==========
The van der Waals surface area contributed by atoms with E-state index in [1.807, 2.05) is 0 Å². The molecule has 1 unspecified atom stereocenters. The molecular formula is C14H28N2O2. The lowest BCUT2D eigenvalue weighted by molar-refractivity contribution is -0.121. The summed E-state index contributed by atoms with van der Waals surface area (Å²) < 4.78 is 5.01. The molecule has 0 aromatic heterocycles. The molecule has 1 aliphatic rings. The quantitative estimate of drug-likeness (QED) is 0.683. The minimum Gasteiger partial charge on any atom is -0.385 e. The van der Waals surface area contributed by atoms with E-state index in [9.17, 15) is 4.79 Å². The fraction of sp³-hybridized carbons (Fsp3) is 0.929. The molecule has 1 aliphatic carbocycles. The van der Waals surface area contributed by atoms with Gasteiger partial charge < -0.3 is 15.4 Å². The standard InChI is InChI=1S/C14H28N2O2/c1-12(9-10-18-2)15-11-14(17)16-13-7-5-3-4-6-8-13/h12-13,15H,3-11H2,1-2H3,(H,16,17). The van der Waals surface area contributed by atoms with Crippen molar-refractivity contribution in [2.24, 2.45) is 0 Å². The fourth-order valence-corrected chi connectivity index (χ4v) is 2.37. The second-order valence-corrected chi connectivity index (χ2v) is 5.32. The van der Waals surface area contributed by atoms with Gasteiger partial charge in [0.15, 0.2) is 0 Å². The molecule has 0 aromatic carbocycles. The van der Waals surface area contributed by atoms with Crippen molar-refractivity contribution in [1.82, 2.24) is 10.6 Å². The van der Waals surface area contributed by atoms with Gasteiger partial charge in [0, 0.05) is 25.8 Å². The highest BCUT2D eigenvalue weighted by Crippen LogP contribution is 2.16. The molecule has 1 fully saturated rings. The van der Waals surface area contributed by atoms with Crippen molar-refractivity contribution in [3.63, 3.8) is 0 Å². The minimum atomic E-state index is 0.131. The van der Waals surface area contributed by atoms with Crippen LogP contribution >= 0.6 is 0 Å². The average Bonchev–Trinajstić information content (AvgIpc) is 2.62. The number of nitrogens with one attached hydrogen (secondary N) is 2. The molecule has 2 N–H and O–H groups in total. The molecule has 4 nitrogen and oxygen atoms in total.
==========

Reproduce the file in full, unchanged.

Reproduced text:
The van der Waals surface area contributed by atoms with E-state index in [1.807, 2.05) is 0 Å². The molecule has 1 unspecified atom stereocenters. The molecular formula is C14H28N2O2. The lowest BCUT2D eigenvalue weighted by molar-refractivity contribution is -0.121. The summed E-state index contributed by atoms with van der Waals surface area (Å²) < 4.78 is 5.01. The molecule has 0 aromatic heterocycles. The molecule has 1 aliphatic rings. The quantitative estimate of drug-likeness (QED) is 0.683. The minimum Gasteiger partial charge on any atom is -0.385 e. The van der Waals surface area contributed by atoms with E-state index in [9.17, 15) is 4.79 Å². The fraction of sp³-hybridized carbons (Fsp3) is 0.929. The molecule has 1 aliphatic carbocycles. The van der Waals surface area contributed by atoms with Gasteiger partial charge < -0.3 is 15.4 Å². The standard InChI is InChI=1S/C14H28N2O2/c1-12(9-10-18-2)15-11-14(17)16-13-7-5-3-4-6-8-13/h12-13,15H,3-11H2,1-2H3,(H,16,17). The van der Waals surface area contributed by atoms with Crippen molar-refractivity contribution in [2.24, 2.45) is 0 Å². The fourth-order valence-corrected chi connectivity index (χ4v) is 2.37. The second-order valence-corrected chi connectivity index (χ2v) is 5.32. The van der Waals surface area contributed by atoms with Gasteiger partial charge in [0.15, 0.2) is 0 Å². The molecule has 0 aromatic carbocycles. The van der Waals surface area contributed by atoms with Crippen molar-refractivity contribution in [1.82, 2.24) is 10.6 Å². The van der Waals surface area contributed by atoms with Gasteiger partial charge in [0, 0.05) is 25.8 Å². The highest BCUT2D eigenvalue weighted by Crippen LogP contribution is 2.16. The molecule has 1 fully saturated rings. The van der Waals surface area contributed by atoms with Crippen molar-refractivity contribution in [3.63, 3.8) is 0 Å². The minimum atomic E-state index is 0.131. The van der Waals surface area contributed by atoms with Crippen LogP contribution >= 0.6 is 0 Å². The average Bonchev–Trinajstić information content (AvgIpc) is 2.62. The number of nitrogens with one attached hydrogen (secondary N) is 2. The molecule has 2 N–H and O–H groups in total. The molecule has 4 nitrogen and oxygen atoms in total.